Preservation of Nintendo’s games ‘actively destructive’, charity says
A non-profit video game preservation organization has openly criticized Nintendo’s approach to its own legacy titles.
The Video Game History Foundation – which relies on donations to help it defend and preserve video game history – has released a public statement following news that the 3DS and Wii U virtual stores will be closing this year. next.
While the organization says it understands the “commercial reality” of the decision, it expressed disappointment at how Nintendo appears to be actively ignoring fans who want to play these games in the future.
“As a paying member of the Entertainment Software Association (ESA), Nintendo actively funds lobbying that even prevents libraries from being able to provide legal access to these games,” the foundation said.
In 2018, the ESA actively opposed the efforts of another non-profit organization, the Museum of Art and Digital Entertainment, to preserve abandoned online games. Despite the museum’s non-profit status, the ESA said its work could create “substantial market harm” (via GamesIndustry.biz).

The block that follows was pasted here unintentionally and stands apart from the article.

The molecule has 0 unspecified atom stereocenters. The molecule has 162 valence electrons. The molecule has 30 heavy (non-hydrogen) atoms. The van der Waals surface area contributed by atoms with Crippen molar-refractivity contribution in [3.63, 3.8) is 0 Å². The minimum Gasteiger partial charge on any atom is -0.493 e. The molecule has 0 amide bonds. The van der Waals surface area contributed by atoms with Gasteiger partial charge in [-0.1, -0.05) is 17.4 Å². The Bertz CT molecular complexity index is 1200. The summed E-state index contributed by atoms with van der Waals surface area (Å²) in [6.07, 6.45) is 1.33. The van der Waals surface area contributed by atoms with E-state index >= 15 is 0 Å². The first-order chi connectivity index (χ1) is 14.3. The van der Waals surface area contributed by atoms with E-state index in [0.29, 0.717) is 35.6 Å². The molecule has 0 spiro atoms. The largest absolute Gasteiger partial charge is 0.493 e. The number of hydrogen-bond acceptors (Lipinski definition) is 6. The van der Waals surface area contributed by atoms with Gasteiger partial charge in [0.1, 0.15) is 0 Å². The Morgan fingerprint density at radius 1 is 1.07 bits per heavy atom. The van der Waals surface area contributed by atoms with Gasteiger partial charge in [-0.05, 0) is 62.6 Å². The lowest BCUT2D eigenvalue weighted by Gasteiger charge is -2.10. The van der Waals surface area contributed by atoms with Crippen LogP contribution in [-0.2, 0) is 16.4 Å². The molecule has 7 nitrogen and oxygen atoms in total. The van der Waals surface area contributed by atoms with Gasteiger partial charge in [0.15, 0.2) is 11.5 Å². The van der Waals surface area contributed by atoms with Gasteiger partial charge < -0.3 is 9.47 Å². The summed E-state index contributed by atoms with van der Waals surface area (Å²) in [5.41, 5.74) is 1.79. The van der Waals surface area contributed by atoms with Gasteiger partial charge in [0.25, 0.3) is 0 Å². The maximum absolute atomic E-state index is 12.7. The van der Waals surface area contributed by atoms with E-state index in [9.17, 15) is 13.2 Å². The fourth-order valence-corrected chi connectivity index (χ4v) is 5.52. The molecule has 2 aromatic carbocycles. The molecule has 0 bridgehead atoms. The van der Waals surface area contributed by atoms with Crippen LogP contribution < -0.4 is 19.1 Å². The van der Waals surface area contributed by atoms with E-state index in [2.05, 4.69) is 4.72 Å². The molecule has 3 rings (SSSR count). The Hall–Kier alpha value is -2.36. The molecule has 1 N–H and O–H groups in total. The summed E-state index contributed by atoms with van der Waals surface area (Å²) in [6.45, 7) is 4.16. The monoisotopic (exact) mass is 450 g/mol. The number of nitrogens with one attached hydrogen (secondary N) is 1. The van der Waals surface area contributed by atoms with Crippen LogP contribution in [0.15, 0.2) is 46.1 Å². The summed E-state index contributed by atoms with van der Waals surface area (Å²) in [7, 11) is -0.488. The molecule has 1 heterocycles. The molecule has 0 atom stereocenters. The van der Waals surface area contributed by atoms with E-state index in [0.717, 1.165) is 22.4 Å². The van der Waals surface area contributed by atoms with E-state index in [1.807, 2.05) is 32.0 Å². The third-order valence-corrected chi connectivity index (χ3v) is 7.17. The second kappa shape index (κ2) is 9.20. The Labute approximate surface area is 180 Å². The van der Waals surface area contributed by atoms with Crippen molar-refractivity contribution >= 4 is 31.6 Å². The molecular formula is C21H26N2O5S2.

“Not providing commercial access is understandable,” the Video Game History Foundation continued in its statement, “but preventing institutional work to preserve these titles on top of that is actively destructive to video game history.
“We encourage ESA members like Nintendo to rethink their position on this issue and work with existing institutions to find a solution,” he concluded.
In a now-deleted Q&A regarding the 3DS and Wii U eShops closing next year, Nintendo said it “has no plans to offer classic content in any other way.” [outside of Nintendo Switch Online].”
As that statement has been removed, it’s currently unclear if a more traditional Virtual Console version will make its way to the Nintendo Switch, or if the subscription model will be the only way to play most of Nintendo’s classic games. first part on the service.
It was recently announced that Majora’s Mask will be coming to Nintendo Switch Online next week, as the original and HD versions will become unpurchasable through official channels next year when the Wii U and 3DS eShops close.
In other news, the next ten years of Final Fantasy 14 are going to be detailed in a stream this weekend – here’s how to watch it.